The Guardian has unveiled a redesign of its online and print editions.
The result of months of work from a team led by creative directors Alex Breuer and Chris Clarke with the input of senior designers and editors at the paper, the design overhaul will be rolled out across desktop, apps and mobile and a new tabloid print format.
The redesign centres around the replacement of the paper’s blue and white masthead with black lettering. The paper has collaborated with Commercial Type — the creators of the original Guardian Egyptian — to bring a new font called Guardian Headline to life. “[Guardian Headline] is simple, confident and impactful,” said editor-in-chief Katharine Viner in a statement. “We’re using a range of energetic colours, and the much-loved Guardian visual wit and style remain at the heart of the look."
The new typeface is markedly taller and more pointed than the lowercase wordmark it replaces. Noting that the font is “easier to read” than its predecessor while staying true to the papers “visual style and wit” and “zing”, Katharine noted that the updated black-on-white masthead reflected the turbulent political landscape. “The masthead has a renewed strength and confidence to represent the Guardian’s place and mission in these challenging times,” she said.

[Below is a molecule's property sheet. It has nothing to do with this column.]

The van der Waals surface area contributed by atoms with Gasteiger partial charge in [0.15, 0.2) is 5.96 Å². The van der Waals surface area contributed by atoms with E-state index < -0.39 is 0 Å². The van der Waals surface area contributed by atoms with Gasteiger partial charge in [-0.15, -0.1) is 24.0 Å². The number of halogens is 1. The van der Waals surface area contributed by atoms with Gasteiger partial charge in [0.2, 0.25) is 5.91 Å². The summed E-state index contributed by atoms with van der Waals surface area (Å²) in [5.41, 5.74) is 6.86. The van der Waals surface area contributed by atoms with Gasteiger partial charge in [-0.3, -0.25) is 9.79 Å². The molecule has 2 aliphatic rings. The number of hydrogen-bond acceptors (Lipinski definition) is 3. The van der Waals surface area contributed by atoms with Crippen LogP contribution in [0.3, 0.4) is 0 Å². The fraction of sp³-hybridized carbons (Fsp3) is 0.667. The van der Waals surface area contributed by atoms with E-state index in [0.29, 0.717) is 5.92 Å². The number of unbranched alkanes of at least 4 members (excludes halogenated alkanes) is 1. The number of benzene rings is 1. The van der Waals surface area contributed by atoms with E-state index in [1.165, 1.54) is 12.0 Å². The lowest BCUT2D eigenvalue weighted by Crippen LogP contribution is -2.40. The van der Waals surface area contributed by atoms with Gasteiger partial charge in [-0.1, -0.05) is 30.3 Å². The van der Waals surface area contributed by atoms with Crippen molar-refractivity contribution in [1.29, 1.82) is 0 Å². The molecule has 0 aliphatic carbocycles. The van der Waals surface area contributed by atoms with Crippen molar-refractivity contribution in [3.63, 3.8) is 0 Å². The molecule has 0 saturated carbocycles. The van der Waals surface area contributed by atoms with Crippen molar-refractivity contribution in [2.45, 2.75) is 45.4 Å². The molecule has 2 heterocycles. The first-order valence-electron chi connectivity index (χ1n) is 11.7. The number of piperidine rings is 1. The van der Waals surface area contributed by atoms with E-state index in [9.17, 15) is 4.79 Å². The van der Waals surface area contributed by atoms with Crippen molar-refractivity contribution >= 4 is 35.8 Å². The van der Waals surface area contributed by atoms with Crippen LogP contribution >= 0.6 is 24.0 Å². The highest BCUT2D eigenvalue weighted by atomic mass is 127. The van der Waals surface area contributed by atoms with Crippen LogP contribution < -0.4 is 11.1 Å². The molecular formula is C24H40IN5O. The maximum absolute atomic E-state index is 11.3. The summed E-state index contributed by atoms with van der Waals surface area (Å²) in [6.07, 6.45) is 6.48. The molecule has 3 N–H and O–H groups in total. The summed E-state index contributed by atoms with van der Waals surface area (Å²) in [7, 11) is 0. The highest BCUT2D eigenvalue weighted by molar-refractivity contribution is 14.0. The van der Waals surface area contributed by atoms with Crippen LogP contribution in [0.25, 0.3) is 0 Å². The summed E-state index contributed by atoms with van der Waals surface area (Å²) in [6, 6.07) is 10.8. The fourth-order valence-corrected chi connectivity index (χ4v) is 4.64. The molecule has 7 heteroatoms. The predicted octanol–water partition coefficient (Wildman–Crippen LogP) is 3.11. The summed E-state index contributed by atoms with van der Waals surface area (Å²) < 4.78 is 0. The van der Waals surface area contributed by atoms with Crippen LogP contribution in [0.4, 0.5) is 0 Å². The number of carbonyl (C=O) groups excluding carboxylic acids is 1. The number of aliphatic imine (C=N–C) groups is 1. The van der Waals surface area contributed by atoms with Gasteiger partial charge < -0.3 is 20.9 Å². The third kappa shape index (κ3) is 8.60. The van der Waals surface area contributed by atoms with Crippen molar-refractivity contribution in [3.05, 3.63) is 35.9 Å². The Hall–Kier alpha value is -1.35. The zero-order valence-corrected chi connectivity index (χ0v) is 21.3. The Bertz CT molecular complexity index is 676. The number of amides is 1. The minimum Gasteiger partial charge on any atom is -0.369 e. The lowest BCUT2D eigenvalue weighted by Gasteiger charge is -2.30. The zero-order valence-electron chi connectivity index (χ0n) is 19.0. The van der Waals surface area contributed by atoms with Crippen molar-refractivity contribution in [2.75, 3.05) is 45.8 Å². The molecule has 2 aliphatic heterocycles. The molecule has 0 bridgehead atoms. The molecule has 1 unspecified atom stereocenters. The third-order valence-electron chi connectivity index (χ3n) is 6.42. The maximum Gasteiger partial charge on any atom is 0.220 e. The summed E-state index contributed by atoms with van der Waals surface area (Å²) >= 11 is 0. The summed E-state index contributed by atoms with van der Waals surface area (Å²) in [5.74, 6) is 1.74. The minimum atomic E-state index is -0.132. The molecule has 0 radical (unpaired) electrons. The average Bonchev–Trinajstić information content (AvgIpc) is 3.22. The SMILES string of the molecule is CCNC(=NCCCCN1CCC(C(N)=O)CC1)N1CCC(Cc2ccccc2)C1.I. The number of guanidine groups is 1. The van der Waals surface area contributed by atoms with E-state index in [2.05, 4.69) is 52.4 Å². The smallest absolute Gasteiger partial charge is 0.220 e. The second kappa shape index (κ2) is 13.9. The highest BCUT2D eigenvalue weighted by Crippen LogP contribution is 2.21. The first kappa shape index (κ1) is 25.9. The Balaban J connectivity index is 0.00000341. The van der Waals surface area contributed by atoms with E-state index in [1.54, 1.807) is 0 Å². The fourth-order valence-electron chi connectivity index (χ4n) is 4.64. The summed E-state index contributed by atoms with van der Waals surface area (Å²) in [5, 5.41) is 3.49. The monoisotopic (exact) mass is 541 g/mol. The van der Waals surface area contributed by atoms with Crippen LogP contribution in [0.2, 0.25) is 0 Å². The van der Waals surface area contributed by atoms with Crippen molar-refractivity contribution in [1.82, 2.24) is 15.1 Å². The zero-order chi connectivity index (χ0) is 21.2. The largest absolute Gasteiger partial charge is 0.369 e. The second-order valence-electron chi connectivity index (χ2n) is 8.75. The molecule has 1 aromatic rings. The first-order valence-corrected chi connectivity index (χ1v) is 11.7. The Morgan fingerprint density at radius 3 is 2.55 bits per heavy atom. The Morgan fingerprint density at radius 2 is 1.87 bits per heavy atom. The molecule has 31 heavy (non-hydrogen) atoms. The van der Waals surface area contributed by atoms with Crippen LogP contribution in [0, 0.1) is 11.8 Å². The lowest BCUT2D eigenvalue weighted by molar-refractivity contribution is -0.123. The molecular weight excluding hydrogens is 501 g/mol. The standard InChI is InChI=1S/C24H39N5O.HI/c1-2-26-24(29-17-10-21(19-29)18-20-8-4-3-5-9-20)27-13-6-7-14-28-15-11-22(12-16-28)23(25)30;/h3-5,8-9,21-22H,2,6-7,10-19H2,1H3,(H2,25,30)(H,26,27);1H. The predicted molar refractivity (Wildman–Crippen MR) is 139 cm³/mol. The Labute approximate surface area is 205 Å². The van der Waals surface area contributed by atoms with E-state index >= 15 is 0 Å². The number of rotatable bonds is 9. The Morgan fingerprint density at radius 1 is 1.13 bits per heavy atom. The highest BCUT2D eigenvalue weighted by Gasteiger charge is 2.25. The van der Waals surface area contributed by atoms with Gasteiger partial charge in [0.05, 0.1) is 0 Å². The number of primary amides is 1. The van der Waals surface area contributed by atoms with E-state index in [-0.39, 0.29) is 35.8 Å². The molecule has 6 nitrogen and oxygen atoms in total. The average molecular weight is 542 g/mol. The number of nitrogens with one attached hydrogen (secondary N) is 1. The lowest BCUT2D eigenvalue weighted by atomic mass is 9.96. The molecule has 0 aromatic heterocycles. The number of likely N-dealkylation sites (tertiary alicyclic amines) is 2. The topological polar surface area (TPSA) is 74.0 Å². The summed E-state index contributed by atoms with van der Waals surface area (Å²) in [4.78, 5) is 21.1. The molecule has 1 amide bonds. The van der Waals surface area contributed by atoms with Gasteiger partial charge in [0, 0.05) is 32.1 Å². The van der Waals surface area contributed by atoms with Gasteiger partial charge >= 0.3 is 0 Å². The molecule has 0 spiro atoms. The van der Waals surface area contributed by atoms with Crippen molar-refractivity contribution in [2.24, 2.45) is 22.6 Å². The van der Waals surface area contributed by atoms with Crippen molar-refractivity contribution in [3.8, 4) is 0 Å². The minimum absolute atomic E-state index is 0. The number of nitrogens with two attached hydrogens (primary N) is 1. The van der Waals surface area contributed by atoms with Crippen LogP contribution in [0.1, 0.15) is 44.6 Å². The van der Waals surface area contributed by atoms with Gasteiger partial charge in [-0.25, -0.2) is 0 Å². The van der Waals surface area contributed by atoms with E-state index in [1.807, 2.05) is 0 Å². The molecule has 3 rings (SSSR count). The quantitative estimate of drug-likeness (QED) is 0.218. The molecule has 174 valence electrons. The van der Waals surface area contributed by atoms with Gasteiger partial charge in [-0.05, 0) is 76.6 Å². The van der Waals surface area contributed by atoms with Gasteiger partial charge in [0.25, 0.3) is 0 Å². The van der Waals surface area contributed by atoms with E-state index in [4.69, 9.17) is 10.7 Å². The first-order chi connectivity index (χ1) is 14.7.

The new tabloid format of the paper will be available to buy in print from Monday, and the app is available to buy on iOS and Android now.
- HelloMe celebrates its tenth birthday and reflects on the past decade of design
- Made you look! It's Nice That takes over Coal Drops Yard with Double Take
- Photographer Tommy Keith examines familial life, having been conceived via sperm donation
- “It’s like you’re a doctor in an emergency room. It’s high pressure”: Christoph Niemann on his creative career
- Wessel Baarda’s photography work invites the viewer into a land of the unknown
- Meji Alabi: the filmmaker responsible for your favourite music videos
- Hit Netflix show Abstract announces the six creatives starring in its second series
- Lego reveals first brand campaign in 30 years, Rebuild the World
- “I always thought Photoshop was a glorified MS paint”: James Lacey on his journey into design
- DixonBaxi launches a new club identity for AC Milan
- Wang Zhi-Hong on his shifting approach of “hiding information” in graphic design
- “We are adamant that our projects pass the test of time”: Principal on its designs for Yoko Ono and Pierre Dorion